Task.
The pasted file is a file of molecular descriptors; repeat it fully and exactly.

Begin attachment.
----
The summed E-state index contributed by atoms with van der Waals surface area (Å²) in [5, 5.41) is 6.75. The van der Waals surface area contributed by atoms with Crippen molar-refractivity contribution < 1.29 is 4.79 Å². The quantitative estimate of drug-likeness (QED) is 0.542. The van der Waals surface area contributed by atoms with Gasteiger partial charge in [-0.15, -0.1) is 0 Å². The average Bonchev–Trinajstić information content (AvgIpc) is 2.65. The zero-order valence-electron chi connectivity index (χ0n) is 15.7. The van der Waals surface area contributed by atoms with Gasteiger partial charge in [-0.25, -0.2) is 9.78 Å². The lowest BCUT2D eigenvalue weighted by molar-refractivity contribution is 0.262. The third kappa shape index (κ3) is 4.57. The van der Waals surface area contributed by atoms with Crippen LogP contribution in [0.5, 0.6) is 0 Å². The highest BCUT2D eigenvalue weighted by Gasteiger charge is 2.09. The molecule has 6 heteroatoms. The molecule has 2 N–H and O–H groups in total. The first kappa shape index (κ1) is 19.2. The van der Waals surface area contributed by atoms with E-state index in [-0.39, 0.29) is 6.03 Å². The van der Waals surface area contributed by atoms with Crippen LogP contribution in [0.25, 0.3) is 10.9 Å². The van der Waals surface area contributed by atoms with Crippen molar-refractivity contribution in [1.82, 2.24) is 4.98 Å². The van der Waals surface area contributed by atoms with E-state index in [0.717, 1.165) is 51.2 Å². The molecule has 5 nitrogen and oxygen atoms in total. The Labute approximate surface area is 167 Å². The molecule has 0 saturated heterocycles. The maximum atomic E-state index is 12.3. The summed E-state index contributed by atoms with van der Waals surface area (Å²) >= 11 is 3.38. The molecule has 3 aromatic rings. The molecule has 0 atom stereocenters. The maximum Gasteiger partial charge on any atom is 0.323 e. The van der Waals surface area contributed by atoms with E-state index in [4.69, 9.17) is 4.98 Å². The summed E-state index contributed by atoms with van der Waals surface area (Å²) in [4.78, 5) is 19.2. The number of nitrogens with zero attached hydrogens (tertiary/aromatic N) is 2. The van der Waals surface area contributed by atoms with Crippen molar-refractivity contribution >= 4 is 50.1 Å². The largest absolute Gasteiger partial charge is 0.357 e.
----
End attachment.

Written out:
The summed E-state index contributed by atoms with van der Waals surface area (Å²) in [5, 5.41) is 6.75. The van der Waals surface area contributed by atoms with Crippen molar-refractivity contribution < 1.29 is 4.79 Å². The quantitative estimate of drug-likeness (QED) is 0.542. The van der Waals surface area contributed by atoms with Gasteiger partial charge in [-0.15, -0.1) is 0 Å². The average Bonchev–Trinajstić information content (AvgIpc) is 2.65. The zero-order valence-electron chi connectivity index (χ0n) is 15.7. The van der Waals surface area contributed by atoms with Gasteiger partial charge in [-0.25, -0.2) is 9.78 Å². The lowest BCUT2D eigenvalue weighted by molar-refractivity contribution is 0.262. The third kappa shape index (κ3) is 4.57. The van der Waals surface area contributed by atoms with Crippen LogP contribution in [0.5, 0.6) is 0 Å². The highest BCUT2D eigenvalue weighted by Gasteiger charge is 2.09. The molecule has 6 heteroatoms. The molecule has 2 N–H and O–H groups in total. The first kappa shape index (κ1) is 19.2. The van der Waals surface area contributed by atoms with E-state index in [-0.39, 0.29) is 6.03 Å². The van der Waals surface area contributed by atoms with Crippen LogP contribution in [0.25, 0.3) is 10.9 Å². The van der Waals surface area contributed by atoms with Crippen molar-refractivity contribution in [1.82, 2.24) is 4.98 Å². The van der Waals surface area contributed by atoms with E-state index in [0.717, 1.165) is 51.2 Å². The molecule has 5 nitrogen and oxygen atoms in total. The Labute approximate surface area is 167 Å². The molecule has 0 saturated heterocycles. The maximum atomic E-state index is 12.3. The summed E-state index contributed by atoms with van der Waals surface area (Å²) >= 11 is 3.38. The molecule has 3 aromatic rings. The molecule has 0 atom stereocenters. The maximum Gasteiger partial charge on any atom is 0.323 e. The van der Waals surface area contributed by atoms with E-state index in [4.69, 9.17) is 4.98 Å². The summed E-state index contributed by atoms with van der Waals surface area (Å²) in [4.78, 5) is 19.2. The number of nitrogens with zero attached hydrogens (tertiary/aromatic N) is 2. The van der Waals surface area contributed by atoms with Crippen molar-refractivity contribution >= 4 is 50.1 Å². The largest absolute Gasteiger partial charge is 0.357 e.